Economy

Economy, Business, Finance & Labor

Hunger's Challenges Multiply In Remote Parts Of Oregon

Jan 13, 2015
Amanda Peacher / OPB

People who live in cities usually have a grocery store or a food pantry option within a few miles. But in rural communities, access to groceries with affordable fresh food is harder to come by.

Amanda Peacher / OPB

Nearly 15 years ago, Oregon had the highest rate of hunger in the nation. The state changed a number of policies to try to help. But the percentage of people facing hunger today is nearly as high as it was in 2000. In this series, we talk to Oregonians who struggle to put food on the table, and look at programs that provide support. Amanda Peacher reports on the Supplemental Nutrition Assistance Program, or SNAP.

thenewsguard.com

Some scientists say the Pacific Northwest is overdue for a massive earthquake. In the past couple weeks, Business Oregon awarded grants to schools and emergency services for seismic upgrades. But, the Governor and others want to substantially increase that investment.

LERC

Despite Oregon having the 2nd highest minimum wage in the nation, low-wage workers in the state are finding it increasingly difficult to make ends meet. That's the finding of a new report from the University of Oregon.

Lane County used to be the center of motor home manufacturing in Oregon, employing about 4,500 people. Then the recession hit. Only one of the RV makers survived. Marathon Coach announced Tuesday it plans to increase production and hire more workers.

Voices From Cannabis Country: Part 2

Dec 30, 2014
John Rosman / OPB

Last month, Oregonians voted to legalize the recreational use of marijuana. Today, we bring you two more voices from residents of southwest Oregon talking about cannabis in their community.

First, we’ll hear from Jennifer Phillippi. She’s the owner of the last remaining sawmill in Josephine County.

Next is Richard Davis, known locally as Pa Butt. He’s a longtime medical marijuana grower. Davis spoke to us at his grow operation, where a deer he’s named Sugar Bob often joins him as he works.

Voices From Cannabis Country: Part 1

Dec 30, 2014
Wikimedia Commons

Last month, Oregonians voted to legalize the recreational use of marijuana. Today and tomorrow, we bring you voices from southern Oregon, where pot is already an important part of the culture and economy.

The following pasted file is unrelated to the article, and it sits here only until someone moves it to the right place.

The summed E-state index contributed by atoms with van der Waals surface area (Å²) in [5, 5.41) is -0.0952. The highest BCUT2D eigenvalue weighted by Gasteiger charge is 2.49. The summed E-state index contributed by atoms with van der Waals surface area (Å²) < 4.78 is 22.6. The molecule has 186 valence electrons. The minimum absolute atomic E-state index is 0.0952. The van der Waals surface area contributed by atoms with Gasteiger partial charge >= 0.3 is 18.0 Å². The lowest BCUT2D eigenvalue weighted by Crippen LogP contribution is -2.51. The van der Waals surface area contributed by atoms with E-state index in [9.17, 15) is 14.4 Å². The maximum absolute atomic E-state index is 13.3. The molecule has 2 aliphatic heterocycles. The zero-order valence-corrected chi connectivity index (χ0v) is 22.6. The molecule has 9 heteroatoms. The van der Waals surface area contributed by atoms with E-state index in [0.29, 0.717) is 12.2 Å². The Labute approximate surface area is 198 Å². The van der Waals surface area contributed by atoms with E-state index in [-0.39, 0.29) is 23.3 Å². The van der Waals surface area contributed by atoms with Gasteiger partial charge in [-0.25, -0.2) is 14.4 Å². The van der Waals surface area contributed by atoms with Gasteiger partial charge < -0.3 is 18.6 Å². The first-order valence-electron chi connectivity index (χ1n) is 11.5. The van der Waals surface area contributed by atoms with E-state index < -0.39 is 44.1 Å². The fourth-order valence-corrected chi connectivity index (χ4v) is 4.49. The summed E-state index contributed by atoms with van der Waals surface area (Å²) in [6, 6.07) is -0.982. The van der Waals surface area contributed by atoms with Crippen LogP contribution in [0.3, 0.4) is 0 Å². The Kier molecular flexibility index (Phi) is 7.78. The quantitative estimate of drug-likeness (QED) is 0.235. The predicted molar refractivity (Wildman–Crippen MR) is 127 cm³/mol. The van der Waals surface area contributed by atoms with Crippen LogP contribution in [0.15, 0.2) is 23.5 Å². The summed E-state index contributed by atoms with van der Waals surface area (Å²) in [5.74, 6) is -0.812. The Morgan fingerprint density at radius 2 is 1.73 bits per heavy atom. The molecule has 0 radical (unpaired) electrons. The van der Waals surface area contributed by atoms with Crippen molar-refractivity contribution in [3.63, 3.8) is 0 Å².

Chelsea Rose is an archeologist in Jacksonville. Rose is fascinated by the oral history of pot and the grow sites she finds by accident. OPB joined her and local cat on a hike to an old grow site in the Applegate valley.

Oregon Department of Justice

Oregon's Attorney General Ellen Rosenblum has made a list of naughty and nice charities. During the last few days of giving for 2014, it's important to research non-profits, and know how their funds are spent.

Ellen Klem is with the Oregon Department of Justice. She says it's encouraging that no Oregon-based groups made the list of 20 worst charities this year:

Klem: "I think one of the tips we've been encouraging Oregonians to keep in mind this holiday season is to donate locally. It's a wonderful feeling to see your donation in action here in the state."

Photo of Malheur National Wildlife Refuge by Gary Halvorson, Oregon State Archives, on Wikimedia Commons.

Members of a new national coalition say there's a link between start-up companies and the outdoors. And they are encouraging the federal government to expand national parks and monuments to accommodate the trend in the rising workforce. Conservation for Economic Growth Coalition includes a dozen CEO's of venture capital firms, and they say today's labor force wants an active, healthy lifestyle to accompany their work habits. Nancy Pfund is a Spokeswoman for DBL Investors.

theeconomiccollapseblog.com

The  unemployment rate in Lane County, as in the whole state of Oregon, has flattened out. 

Lane County's unemployment rate, established through a household survey, stood at 6.9 percent in November.  That's according to Brian Rooney, regional economist for the Oregon Employment Department. It's down only slightly from a 7.1 percent rate a year ago.

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